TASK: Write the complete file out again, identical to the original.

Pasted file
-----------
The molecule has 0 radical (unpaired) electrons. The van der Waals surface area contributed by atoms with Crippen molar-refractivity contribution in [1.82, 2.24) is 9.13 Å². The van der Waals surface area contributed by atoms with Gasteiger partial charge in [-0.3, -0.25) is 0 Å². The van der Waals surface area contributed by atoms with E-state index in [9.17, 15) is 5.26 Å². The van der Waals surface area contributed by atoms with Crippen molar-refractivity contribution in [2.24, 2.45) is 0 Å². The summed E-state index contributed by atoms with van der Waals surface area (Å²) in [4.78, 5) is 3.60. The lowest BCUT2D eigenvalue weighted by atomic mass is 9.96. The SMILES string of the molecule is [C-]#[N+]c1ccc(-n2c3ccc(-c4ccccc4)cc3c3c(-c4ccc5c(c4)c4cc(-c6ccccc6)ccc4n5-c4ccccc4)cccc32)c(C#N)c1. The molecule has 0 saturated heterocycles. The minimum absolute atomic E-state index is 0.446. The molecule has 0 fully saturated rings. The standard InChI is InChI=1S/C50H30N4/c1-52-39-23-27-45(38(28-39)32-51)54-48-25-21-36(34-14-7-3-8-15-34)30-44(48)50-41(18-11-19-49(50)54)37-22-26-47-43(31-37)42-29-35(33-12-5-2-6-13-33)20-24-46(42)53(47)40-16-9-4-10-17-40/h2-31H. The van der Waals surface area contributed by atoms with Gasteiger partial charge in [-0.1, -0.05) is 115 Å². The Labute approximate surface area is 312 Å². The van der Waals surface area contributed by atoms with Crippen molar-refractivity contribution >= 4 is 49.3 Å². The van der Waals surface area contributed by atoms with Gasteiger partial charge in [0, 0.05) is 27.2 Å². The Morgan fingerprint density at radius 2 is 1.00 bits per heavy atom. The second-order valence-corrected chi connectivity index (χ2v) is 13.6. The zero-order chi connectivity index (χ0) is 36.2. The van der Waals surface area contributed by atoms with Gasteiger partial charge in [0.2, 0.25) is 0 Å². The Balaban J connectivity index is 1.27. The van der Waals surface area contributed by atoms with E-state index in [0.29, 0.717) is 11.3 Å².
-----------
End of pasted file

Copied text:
The molecule has 0 radical (unpaired) electrons. The van der Waals surface area contributed by atoms with Crippen molar-refractivity contribution in [1.82, 2.24) is 9.13 Å². The van der Waals surface area contributed by atoms with Gasteiger partial charge in [-0.3, -0.25) is 0 Å². The van der Waals surface area contributed by atoms with E-state index in [9.17, 15) is 5.26 Å². The van der Waals surface area contributed by atoms with Crippen molar-refractivity contribution in [2.24, 2.45) is 0 Å². The summed E-state index contributed by atoms with van der Waals surface area (Å²) in [4.78, 5) is 3.60. The lowest BCUT2D eigenvalue weighted by atomic mass is 9.96. The SMILES string of the molecule is [C-]#[N+]c1ccc(-n2c3ccc(-c4ccccc4)cc3c3c(-c4ccc5c(c4)c4cc(-c6ccccc6)ccc4n5-c4ccccc4)cccc32)c(C#N)c1. The molecule has 0 saturated heterocycles. The minimum absolute atomic E-state index is 0.446. The molecule has 0 fully saturated rings. The standard InChI is InChI=1S/C50H30N4/c1-52-39-23-27-45(38(28-39)32-51)54-48-25-21-36(34-14-7-3-8-15-34)30-44(48)50-41(18-11-19-49(50)54)37-22-26-47-43(31-37)42-29-35(33-12-5-2-6-13-33)20-24-46(42)53(47)40-16-9-4-10-17-40/h2-31H. The van der Waals surface area contributed by atoms with Gasteiger partial charge in [-0.1, -0.05) is 115 Å². The Labute approximate surface area is 312 Å². The van der Waals surface area contributed by atoms with Crippen molar-refractivity contribution >= 4 is 49.3 Å². The van der Waals surface area contributed by atoms with Gasteiger partial charge in [0, 0.05) is 27.2 Å². The Morgan fingerprint density at radius 2 is 1.00 bits per heavy atom. The second-order valence-corrected chi connectivity index (χ2v) is 13.6. The zero-order chi connectivity index (χ0) is 36.2. The van der Waals surface area contributed by atoms with Gasteiger partial charge in [0.2, 0.25) is 0 Å². The Balaban J connectivity index is 1.27. The van der Waals surface area contributed by atoms with E-state index in [0.29, 0.717) is 11.3 Å².